The Rack Materials

The rack is constructed out of slotted, galvanized, steel angle stock. This stock is available at most hardware stores. Our local store sells National Slotted Steel Angle (stock #180-109) for about $7.00 each retail. This stuff is 6 feet long, with two perpendicular sides each 1.5 inches wide. The stock is about 1/8 inch thick, with a heavy galvanized coating. Its entire length is covered with holes and slots that will accept 5/16 inch bolts. We have had no problems with corrosion or electrolysis with this galvanized stock after three years in the weather. We haven't yet tried this material on a seacoast, and would welcome feedback from anyone who has. To the left is a drawing of a typical length of this steel angle.

You can shop around locally, and may encounter different sizes and lengths. Six foot lengths are long enough to mount 4 of just about any type of module. We use this angle on Kyocera, Arco and Solec panels without having to drill any holes in either the angle or the PV modules. Working with this stock is like playing with a giant erector set. The only tools you really need are wrenches, a hacksaw (to cut the angle), and a drill for making holes in the surface holding the rack.

The amount of steel angle stock you need depends on the size & number of panels you wish to mount, the mounting location, and your particular environment. Let's consider the rack shown in the photoon the next page as an example. This rack holds four 48 Watt Kyocera PV modules and is bolted to the almost horizontal metal roof of a mobile home. Each PV module is 17.4 inches wide and 38.6 inches long. The mounting holes on the bottoms of the PV modules match the hole cadence in the slotted angle. This particular rack used 9 of the 6 foot lengths of the steel angle. Four lengths comprise the framework for the modules. Three lengths make up the legs and bracing, while two more lengths are used as skids on the roof. Strictly speaking, the skids are not essential, but do add rigidity and relieve stress on the mounting points on the sheet metal roof. We don't want any leaks. A rack could be built with the about half the materials. The top and bottom pieces of the rack holding the panels, the brace on the legs, and the skids could all be deleted. If this were done then the rack would be roughly equivalent to most commercial models. In our opinion, PV modules should be mounted as securely as possible. Many commercial racks use the PV modules' frames as a structural members in the whole module/rack assembly. This rack does not do this. Many commercial racks use 1/8 inch aluminum angle. This rack uses steel of the same thickness; it is much stronger.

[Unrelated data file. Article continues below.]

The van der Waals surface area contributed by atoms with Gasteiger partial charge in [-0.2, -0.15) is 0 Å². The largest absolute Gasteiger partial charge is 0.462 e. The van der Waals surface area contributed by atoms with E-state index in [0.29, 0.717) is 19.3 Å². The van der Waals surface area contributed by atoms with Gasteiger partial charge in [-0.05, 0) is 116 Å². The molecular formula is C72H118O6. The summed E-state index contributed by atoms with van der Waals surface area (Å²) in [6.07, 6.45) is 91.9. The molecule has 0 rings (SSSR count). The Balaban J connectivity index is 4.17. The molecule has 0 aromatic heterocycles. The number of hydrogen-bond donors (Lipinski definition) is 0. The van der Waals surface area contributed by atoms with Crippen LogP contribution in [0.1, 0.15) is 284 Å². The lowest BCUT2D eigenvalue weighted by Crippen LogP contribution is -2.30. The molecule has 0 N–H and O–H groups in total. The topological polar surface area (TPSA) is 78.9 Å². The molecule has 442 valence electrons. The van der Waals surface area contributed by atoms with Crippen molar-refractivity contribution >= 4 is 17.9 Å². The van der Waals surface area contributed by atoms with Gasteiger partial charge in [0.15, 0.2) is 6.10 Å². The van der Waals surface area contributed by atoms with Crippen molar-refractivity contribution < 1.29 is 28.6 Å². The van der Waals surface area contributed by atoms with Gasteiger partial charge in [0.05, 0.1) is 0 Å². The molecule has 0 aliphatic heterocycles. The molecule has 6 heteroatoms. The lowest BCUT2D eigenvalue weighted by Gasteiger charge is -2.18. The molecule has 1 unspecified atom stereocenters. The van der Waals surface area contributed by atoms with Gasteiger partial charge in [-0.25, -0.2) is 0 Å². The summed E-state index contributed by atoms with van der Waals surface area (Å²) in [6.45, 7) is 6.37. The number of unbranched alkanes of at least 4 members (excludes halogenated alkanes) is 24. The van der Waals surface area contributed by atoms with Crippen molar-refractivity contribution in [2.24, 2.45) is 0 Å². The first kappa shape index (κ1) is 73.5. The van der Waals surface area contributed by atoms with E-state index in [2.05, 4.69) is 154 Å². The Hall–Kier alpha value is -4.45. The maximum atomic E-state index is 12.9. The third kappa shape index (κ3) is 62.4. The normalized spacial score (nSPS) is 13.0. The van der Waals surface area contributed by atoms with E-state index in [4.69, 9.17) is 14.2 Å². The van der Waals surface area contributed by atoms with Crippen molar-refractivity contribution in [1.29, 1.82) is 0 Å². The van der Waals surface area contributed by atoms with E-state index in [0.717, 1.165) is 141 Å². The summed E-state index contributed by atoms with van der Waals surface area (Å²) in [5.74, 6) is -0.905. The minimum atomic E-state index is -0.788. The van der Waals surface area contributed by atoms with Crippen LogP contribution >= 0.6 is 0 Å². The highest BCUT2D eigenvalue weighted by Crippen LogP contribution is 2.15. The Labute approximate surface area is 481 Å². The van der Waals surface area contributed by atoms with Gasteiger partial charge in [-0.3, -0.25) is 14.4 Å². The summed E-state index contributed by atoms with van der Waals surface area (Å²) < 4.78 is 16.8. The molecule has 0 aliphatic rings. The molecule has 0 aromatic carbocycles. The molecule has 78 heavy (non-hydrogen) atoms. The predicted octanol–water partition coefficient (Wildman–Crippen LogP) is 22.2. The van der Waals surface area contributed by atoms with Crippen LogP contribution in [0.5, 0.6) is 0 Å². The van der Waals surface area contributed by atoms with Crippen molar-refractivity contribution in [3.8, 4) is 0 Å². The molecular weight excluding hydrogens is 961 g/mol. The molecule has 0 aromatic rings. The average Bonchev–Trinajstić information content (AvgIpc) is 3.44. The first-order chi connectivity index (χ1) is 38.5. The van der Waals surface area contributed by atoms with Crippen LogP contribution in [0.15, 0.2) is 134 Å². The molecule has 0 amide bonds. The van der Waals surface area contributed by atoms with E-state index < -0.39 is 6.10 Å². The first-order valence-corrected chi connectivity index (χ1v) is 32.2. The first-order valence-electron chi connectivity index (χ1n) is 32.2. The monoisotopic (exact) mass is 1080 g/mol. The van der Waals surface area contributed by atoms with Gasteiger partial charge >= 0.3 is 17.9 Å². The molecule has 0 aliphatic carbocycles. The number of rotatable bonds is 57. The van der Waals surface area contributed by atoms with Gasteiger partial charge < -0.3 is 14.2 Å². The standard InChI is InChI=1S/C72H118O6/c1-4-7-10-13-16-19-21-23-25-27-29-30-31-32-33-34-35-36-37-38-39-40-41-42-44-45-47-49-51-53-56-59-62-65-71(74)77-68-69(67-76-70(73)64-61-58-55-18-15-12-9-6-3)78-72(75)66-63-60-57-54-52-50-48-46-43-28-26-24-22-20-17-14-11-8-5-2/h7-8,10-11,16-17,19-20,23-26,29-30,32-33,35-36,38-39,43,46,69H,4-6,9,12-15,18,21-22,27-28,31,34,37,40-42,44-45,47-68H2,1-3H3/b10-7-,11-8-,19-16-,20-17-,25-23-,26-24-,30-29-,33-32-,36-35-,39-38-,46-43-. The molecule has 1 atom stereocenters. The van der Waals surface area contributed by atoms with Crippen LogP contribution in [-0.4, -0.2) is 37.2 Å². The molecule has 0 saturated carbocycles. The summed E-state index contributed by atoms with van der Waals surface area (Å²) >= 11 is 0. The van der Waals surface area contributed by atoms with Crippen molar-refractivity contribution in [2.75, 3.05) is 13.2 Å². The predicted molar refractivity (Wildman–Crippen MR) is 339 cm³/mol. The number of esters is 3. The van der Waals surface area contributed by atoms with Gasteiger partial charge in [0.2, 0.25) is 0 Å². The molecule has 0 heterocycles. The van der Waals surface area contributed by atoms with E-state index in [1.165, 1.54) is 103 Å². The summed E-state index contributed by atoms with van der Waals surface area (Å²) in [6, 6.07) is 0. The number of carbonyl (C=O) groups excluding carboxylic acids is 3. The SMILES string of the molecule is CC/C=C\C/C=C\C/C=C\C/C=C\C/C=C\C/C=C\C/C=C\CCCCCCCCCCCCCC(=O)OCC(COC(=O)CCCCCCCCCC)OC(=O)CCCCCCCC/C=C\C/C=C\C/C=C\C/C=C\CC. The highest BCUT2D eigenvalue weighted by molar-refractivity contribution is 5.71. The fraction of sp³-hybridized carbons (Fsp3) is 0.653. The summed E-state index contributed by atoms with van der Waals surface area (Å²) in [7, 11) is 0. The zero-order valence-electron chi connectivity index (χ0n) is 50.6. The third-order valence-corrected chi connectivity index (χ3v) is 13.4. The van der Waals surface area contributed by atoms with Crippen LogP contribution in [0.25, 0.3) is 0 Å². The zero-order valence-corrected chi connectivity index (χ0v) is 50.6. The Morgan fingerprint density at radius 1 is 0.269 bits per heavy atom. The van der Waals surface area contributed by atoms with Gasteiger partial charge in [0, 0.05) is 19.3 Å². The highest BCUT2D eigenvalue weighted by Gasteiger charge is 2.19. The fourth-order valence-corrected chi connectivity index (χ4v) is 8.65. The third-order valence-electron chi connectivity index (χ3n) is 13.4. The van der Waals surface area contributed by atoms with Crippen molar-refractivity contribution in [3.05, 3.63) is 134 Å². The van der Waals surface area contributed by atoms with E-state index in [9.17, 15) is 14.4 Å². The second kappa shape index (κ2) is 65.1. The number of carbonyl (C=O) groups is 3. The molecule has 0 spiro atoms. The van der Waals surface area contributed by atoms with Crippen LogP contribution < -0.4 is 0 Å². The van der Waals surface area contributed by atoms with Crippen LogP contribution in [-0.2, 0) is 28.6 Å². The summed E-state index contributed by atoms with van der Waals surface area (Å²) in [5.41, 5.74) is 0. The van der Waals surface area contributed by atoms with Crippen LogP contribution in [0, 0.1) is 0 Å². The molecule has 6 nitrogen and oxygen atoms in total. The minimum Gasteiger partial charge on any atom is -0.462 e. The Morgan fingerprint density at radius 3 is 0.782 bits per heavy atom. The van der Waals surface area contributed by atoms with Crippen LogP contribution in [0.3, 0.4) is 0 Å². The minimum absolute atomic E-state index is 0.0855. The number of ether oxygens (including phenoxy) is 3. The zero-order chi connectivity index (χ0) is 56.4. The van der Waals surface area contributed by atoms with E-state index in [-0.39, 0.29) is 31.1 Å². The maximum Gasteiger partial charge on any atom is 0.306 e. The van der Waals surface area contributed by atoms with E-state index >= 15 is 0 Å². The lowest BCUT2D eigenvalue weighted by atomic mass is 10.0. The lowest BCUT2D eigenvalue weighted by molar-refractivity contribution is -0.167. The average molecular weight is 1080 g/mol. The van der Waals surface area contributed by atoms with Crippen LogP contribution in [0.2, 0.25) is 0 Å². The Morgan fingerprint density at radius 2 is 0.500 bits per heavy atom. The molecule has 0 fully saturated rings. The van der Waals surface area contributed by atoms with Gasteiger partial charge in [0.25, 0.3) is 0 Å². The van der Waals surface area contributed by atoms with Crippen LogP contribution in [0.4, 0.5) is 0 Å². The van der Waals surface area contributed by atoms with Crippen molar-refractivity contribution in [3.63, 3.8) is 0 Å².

This rack lives in snow country, with lots of high winds. Consider that the rack holds some $1,400. worth of PV modules. We figured that the additional $35. the extra bracing costs to be worth it in terms of security. It's comforting to be inside during a howling snow storm and know that when its all over the PVs will still be there. Don't skimp on materials for your rack. Use extra bracing to make it as strong as possible. Remember that it holds over a thousand dollars worth of PV modules. The 9 pieces of slotted angle cost us about $65., and are well worth it.

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